My grandmother's favorite film was THE SOUND OF MUSIC. She went over and over again, and what grandmother wanted to do we all did, so by the time I was 13 I had seen the film at least a dozen times.
Then in 1968, when my mother and I were in London, we took in the West End production of CABARET, starring Judi Dench as Sally Bowles and Lotte Lenya as Fraulein Schneider.
I was never the same after that, and sitting in the theatre tonight watching Tennessee Rep's compelling production of CABARET, I had an epiphany: CABARET is the flip side of THE SOUND OF MUSIC. Instead of Maria Von Trapp we have Sally Bowles; instead of the Captain, we have the MC - and instead of the Von Trapp Family Singers we get the Kit Kat girls.
In 1972, Liza Minelli and Joel Grey did a whole new number on Isherwood's story, essentially glamorizing the decadent world of Weimar Berlin. Minelli's rendition of the title song brought it to the level of an anthem, essentially glorifying down and dirty decadence. In spite of the encroaching shadows of the Holocaust, Minelli's rendition still made you want to go out for a good time being "bad." It made many of us just want to BE Liza. Or Sally. Or both.
That is not the feeling you are going to get from Jenny Littleton's gut wrenching take on the song. Littleton's "Cabaret" is delivered by a frightened young lady who has just had a brutal abortion and probably a line or two of something narcotic.
Littleton sings the song like she can't wait to get it over with and kudos to both the actress and director Rene Copeland for not selling out to a drag show fantasy and allowing this iconic song to escape from any preconceptions, to serve not the spectacle but the story. There is no way you are going to leave this production wanting to identify this Sally Bowles. Littleton, David Compton and the rest of the cast have gotten the rave reviews they so richly deserve from our critics; there is nothing I can say about the talent that has not already been said by Martin Brady, Evans Donnell et al.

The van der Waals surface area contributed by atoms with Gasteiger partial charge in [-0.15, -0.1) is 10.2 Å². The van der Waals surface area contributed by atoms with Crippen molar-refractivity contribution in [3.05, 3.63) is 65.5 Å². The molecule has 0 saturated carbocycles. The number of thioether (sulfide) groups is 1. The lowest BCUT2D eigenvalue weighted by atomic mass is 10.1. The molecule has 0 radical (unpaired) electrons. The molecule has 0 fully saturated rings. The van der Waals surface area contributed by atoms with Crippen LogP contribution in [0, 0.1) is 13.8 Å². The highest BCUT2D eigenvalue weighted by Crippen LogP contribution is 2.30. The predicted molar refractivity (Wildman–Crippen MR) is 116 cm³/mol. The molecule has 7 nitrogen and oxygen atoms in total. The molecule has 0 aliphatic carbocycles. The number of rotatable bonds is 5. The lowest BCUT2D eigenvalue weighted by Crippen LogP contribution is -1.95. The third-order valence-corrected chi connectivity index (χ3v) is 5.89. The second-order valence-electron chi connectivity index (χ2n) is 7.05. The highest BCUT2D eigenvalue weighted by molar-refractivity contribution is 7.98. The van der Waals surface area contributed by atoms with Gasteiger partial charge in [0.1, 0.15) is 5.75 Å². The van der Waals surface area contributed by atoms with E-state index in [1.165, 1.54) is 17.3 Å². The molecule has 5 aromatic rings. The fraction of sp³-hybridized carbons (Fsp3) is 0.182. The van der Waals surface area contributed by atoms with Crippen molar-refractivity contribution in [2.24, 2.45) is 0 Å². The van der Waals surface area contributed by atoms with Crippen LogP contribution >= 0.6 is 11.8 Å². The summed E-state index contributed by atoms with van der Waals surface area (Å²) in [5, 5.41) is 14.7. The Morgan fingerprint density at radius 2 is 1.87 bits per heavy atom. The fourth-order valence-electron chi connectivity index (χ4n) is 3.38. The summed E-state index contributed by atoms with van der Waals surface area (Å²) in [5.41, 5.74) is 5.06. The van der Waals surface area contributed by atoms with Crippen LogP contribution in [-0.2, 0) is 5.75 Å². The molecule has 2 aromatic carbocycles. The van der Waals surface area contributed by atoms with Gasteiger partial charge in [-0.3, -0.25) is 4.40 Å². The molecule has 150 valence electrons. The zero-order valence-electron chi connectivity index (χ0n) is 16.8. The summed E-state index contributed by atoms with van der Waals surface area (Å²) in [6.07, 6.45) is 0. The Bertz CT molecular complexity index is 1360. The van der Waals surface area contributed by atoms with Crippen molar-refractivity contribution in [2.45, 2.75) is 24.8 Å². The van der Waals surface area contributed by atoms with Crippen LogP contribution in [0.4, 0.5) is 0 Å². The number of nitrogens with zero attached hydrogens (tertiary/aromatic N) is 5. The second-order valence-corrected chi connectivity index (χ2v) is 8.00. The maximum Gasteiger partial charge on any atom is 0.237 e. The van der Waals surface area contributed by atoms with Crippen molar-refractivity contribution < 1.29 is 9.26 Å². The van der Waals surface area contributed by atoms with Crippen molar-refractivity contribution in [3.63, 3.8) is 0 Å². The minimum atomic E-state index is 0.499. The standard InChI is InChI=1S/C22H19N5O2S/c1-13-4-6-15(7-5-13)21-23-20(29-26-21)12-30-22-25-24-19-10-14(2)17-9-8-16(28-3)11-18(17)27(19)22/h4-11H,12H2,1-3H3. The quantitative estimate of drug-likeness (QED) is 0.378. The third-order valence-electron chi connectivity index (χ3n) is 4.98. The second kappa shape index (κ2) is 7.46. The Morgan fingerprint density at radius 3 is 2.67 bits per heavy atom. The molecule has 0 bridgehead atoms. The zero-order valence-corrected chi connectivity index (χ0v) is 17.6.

So as I sat there in the audience, my musings took me in another direction : I walked out asking myself, "Why does this play feel so relevant today."
Maybe it's because we seem to be just moments away from a national economic crisis in a country whose national psyche is the product of a racist society. Maybe it's because some of our political leaders are pretty scary. Maybe not Hitler scary, maybe not right now - maybe NOT this time - but how secure can we ever allow ourselves to be?
For all of it's engaging story and clever lyrics, the hormones of CABARET are the dance numbers performed by the Kit Kat Girls. Androgyny and denial and lust and ennui haunt Pam Atha's beautifully crafted choreography, but it wouldn't reverberate as it does if it were not for the five talented young ladies who are the Kit Kat girls - Mia Rose Ernst, Rosemary Fossee, Kristi Mason, Marin Miller and Elizabeth Claire Bailey. Choreographer and dancers are deliciously enabled by the first rate design elements of costume, makeup and lighting. These cabaret girls look more available than alluring.
A testament to the play's enduring fascination is the fact that the run has been extended (www.tennesseerep.org), so if you haven't seen it, then by all means
Come to Nashville and Go to the Theatre!
The Nashville Dramaturgy Project